As the year winds down, I realize that I don’t have many more weeks to post my 2017 reviews. Lately, I’ve been checking out quite a few graphic novels from my local library. It was a lot of fun reading these books over a weekend. All three of these were really good (and quite twisted too).
44. The House That Groaned by Karrie Fransman
When Barbara moves into her new apartment at 141 Rottin Road, she has no idea that the Victorian building houses some rather unique individuals. There’s Brian, who is only sexually attracted to women who are either dying or have some incurable disease. Then there’s Janet who is obsessed with weight loss. Another neighbor feels so invisible that she literally blends into her surroundings. Did I mention the lady upstairs who embraces a hedonistic lifestyle of eating and debauchery? Each of these residents is very lonely and possess a dark secret. The House That Groaned is a delightfully twisted book that explores our bodies and the spaces we inhabit.
I was initially attracted to this book for its awesome cover of the building itself with real cut-out windows. The art style in the rest of the book is unlike anything I’ve read before in a graphic novel. Fransman uses a dark blue palette with all of her characters drawn with very pronounced cheeks. She also doesn’t shy away from nudity or gore, both in abundance here and works well with the more beautiful side of life that she creates.
I loved getting to know all of these characters from a psychological perspective. As the story progresses, we get flashbacks into each of their lives revealing a dark secret. Each revelation pertains to their physical bodies (either how they see themselves or others). I love graphic novels that are about real social issues! Sometimes the truth is hard to look at but necessary as Fransman’s art and words blend together beautifully. Also, I love how the building itself serves as a character in its own right.
This is a quick read that can be finished in under an hour. However, I still feel like Fransman created a complete story. As I was reading, I had no idea where the story was going and had to stop for a moment during a pivotal scene where everything started happening fast. It was very shocking! I will definitely check this author out again in the future.
45. Coraline: The Graphic Novel by Neil Gaiman
Although I’m a huge Gaiman fan and have watched the film of this story a couple of times, I’ve actually never read the book. Coraline Jones and her parents have just moved into a very old house in the countryside. Every day, Coraline finds herself quite bored. Her parents are both too busy to pay her the attention she craves while her neighbors can’t even get her name right (they call her Caroline). When she is given the task to explore and outline their new home, she finds a mysterious door that opens into a brick wall. One night, she discovers the wall is gone and the door leads her into a twisted version of her own home. There’s another mother there and another father, and they want Coraline to stay with them. Forever.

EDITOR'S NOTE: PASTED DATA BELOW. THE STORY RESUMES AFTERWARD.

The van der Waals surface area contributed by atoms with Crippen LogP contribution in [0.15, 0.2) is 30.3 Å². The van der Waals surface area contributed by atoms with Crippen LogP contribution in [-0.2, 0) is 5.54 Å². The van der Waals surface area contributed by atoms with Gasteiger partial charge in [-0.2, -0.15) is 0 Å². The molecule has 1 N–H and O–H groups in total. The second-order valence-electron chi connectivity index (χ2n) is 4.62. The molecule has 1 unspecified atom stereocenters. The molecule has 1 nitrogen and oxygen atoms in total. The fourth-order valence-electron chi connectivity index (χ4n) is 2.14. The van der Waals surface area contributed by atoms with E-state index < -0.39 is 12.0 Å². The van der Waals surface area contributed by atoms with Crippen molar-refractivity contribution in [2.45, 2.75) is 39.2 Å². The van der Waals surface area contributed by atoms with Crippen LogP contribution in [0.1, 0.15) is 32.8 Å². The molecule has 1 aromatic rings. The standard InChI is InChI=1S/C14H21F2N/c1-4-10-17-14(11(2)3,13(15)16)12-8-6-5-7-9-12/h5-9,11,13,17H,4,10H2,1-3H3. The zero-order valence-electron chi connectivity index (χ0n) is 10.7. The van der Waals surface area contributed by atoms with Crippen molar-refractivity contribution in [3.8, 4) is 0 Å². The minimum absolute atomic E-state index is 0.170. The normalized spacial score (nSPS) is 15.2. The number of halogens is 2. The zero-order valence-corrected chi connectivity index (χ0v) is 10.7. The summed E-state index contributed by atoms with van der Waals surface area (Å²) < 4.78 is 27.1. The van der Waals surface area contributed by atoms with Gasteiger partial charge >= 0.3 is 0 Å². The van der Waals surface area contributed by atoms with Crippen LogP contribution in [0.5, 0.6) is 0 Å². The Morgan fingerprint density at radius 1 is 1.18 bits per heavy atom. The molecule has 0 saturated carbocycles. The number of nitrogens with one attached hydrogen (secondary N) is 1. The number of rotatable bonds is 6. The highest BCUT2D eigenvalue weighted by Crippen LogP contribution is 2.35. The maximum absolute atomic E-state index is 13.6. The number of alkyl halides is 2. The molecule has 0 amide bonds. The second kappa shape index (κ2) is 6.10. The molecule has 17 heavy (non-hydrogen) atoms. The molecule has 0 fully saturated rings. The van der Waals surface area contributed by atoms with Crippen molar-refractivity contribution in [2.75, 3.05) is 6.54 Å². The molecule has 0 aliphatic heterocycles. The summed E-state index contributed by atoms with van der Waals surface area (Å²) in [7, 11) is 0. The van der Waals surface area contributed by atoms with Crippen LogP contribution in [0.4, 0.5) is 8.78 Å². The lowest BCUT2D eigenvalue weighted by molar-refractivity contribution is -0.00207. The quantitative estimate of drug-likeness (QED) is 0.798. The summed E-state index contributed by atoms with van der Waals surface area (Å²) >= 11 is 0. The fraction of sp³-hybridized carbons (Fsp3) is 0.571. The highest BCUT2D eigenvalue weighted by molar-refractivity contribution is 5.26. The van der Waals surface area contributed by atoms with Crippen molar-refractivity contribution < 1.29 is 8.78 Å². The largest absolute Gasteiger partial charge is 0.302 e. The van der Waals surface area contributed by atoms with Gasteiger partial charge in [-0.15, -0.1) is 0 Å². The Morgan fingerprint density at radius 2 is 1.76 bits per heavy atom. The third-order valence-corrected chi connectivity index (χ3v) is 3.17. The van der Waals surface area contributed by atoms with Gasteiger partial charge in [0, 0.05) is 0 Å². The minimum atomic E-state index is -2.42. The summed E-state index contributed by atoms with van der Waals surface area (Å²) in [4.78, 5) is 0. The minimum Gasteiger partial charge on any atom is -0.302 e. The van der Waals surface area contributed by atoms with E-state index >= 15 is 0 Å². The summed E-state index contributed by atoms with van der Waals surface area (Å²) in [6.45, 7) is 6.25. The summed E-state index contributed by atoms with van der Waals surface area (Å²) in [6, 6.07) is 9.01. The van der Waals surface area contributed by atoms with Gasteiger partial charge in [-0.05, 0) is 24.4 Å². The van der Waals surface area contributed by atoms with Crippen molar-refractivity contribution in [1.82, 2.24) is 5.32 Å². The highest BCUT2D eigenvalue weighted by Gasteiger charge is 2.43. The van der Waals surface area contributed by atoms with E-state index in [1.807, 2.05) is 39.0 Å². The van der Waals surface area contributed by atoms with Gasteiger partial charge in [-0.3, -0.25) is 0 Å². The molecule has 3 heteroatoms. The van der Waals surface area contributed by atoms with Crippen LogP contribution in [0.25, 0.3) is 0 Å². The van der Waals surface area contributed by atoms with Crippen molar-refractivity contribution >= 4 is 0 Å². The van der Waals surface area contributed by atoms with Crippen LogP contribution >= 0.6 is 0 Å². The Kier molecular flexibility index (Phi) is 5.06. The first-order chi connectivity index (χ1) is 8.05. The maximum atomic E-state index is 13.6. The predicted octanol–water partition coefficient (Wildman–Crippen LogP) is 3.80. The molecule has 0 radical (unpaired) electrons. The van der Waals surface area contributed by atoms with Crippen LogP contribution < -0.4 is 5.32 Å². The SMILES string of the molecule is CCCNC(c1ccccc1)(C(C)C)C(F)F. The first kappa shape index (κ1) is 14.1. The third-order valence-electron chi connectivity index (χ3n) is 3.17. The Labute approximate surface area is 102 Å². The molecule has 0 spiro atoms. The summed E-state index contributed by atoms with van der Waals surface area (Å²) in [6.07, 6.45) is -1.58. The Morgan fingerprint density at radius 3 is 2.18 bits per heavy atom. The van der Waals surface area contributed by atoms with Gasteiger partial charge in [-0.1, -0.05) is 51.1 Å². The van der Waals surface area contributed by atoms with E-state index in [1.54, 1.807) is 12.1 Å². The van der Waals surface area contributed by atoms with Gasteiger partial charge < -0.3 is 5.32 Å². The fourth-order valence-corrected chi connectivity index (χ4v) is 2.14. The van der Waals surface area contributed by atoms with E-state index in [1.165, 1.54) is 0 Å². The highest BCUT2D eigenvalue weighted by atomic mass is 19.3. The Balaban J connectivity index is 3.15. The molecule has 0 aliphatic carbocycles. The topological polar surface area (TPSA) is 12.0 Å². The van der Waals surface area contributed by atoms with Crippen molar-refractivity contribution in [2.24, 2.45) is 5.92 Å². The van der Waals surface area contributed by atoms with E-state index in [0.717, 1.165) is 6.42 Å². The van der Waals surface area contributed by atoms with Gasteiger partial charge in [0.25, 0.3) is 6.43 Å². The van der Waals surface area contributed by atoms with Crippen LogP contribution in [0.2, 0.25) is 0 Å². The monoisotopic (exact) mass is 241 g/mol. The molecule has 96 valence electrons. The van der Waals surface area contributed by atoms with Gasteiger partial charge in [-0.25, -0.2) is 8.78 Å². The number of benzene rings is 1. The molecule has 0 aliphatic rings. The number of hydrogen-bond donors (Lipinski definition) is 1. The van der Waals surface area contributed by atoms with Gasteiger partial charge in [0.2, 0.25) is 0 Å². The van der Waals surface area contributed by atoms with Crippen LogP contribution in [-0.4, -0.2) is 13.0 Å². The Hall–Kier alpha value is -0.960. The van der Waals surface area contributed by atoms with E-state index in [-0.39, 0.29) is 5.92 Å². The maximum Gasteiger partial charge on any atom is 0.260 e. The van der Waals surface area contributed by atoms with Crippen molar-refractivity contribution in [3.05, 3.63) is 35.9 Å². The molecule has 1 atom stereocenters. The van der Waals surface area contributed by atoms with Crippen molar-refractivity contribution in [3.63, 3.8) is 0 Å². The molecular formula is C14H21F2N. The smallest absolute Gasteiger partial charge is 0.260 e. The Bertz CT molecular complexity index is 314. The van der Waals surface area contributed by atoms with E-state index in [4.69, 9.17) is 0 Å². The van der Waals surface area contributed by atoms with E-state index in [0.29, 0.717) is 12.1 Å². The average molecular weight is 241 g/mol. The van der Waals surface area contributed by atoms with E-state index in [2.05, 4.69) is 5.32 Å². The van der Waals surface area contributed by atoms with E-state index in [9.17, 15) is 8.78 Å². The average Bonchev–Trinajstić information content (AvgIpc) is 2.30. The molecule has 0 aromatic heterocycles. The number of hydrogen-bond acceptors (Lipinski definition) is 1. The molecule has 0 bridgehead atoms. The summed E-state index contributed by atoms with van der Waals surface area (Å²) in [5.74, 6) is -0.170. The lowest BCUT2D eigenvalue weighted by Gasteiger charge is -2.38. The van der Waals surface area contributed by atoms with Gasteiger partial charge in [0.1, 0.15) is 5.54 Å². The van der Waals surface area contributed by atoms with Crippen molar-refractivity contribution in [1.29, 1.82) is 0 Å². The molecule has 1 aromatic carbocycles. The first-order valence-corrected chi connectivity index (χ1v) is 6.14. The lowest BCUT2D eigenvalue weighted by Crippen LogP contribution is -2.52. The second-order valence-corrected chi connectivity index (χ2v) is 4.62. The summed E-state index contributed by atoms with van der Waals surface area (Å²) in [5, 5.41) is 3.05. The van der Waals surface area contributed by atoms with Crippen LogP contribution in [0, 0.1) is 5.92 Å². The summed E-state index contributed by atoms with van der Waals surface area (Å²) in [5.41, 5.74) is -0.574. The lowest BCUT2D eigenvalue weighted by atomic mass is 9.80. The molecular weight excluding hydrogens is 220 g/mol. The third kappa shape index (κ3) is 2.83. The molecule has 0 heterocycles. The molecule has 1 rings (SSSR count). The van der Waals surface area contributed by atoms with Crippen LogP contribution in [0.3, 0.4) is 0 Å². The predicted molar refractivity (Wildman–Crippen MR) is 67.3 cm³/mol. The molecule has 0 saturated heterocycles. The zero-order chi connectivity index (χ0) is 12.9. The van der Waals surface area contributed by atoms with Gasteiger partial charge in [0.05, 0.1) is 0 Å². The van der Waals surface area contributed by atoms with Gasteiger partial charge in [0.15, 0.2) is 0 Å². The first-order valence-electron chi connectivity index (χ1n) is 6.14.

Gaiman’s dark children’s story is brought to life wonderfully by P. Craig Russell. The illustrations are beautifully rendered and detailed. There is a richness of color during the daytime scenes while the nighttime ones are extremely creepy and dark. I particularly love how Coraline’s “Other Mother” is drawn.
Gaiman’s stories are always so much fun, but he also always captures humanity so well. Russell does an excellent job of preserving the emotion of the original story while enhancing it with his great illustrations. If you are a Gaiman fan, or just love dark fantasy in general, I highly recommend this book.
46. The Night Bookmobile by Audrey Niffenegger
Alexandra, also known as Lexi, first discovers the Night Bookmobile after she has an argument with her boyfriend and spends the night walking the streets of her city. In the middle of the night, she finds parked an old Winnebago blasting some of her favorite music. As it turns out, the vehicle is a library run by the enigmatic Mr. Openshaw. This mysterious bookmobile is special because the only literature it contains are books that Lexi has read during her lifetime. As the Night Bookmobile leaves for the night, Lexi becomes determined to read as much as she can and to become night librarian herself.
This is a book for all of us lovers of books out there. It is beautifully drawn. I love all of the little details relating to the bookmobile, like how every time Lexi finds it again, the building has grown to encompass everything she has read since the last visit. A particular book becomes blank at the point where she abandoned it. It also contains anything non-book related that she has read, such as old cereal boxes.
This is another short work, but is so very emotionally rewarding. The ending is both disturbing but beautiful at the same time. The Night Bookmobile is a great book about the relationships we develop with books and what we are willing to sacrifice for that love.
“Each spine was an encapsulated memory, each book represented hours, days of pleasure, of immersion into words.” –The Night Bookmobile
Have you read any of these books? I’d love to know your thoughts! Please comment below!